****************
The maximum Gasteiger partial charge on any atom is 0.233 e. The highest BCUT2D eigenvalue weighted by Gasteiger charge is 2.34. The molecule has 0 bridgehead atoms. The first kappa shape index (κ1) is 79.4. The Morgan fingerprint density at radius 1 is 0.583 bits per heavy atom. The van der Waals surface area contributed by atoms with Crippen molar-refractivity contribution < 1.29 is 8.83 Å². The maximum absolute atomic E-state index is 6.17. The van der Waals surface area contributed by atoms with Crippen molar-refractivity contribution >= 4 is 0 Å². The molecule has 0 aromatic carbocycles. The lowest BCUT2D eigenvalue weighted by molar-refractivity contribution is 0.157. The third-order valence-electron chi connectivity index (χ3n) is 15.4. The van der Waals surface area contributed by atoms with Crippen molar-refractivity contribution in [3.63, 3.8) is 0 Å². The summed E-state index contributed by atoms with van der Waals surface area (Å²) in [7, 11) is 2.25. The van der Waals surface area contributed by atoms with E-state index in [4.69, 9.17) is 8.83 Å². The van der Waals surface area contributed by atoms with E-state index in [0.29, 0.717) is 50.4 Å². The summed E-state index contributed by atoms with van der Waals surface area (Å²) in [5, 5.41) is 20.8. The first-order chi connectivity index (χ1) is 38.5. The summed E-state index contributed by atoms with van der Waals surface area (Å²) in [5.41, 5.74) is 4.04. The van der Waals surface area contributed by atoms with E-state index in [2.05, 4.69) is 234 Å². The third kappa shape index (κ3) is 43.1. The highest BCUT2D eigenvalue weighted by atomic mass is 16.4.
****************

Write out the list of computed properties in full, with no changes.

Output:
The maximum Gasteiger partial charge on any atom is 0.233 e. The highest BCUT2D eigenvalue weighted by Gasteiger charge is 2.34. The molecule has 0 bridgehead atoms. The first kappa shape index (κ1) is 79.4. The Morgan fingerprint density at radius 1 is 0.583 bits per heavy atom. The van der Waals surface area contributed by atoms with Crippen molar-refractivity contribution < 1.29 is 8.83 Å². The maximum absolute atomic E-state index is 6.17. The van der Waals surface area contributed by atoms with Crippen molar-refractivity contribution >= 4 is 0 Å². The molecule has 0 aromatic carbocycles. The lowest BCUT2D eigenvalue weighted by molar-refractivity contribution is 0.157. The third-order valence-electron chi connectivity index (χ3n) is 15.4. The van der Waals surface area contributed by atoms with Crippen molar-refractivity contribution in [3.63, 3.8) is 0 Å². The summed E-state index contributed by atoms with van der Waals surface area (Å²) in [7, 11) is 2.25. The van der Waals surface area contributed by atoms with E-state index in [4.69, 9.17) is 8.83 Å². The van der Waals surface area contributed by atoms with E-state index in [0.29, 0.717) is 50.4 Å². The summed E-state index contributed by atoms with van der Waals surface area (Å²) in [5, 5.41) is 20.8. The first-order chi connectivity index (χ1) is 38.5. The summed E-state index contributed by atoms with van der Waals surface area (Å²) in [5.41, 5.74) is 4.04. The van der Waals surface area contributed by atoms with E-state index in [2.05, 4.69) is 234 Å². The third kappa shape index (κ3) is 43.1. The highest BCUT2D eigenvalue weighted by atomic mass is 16.4.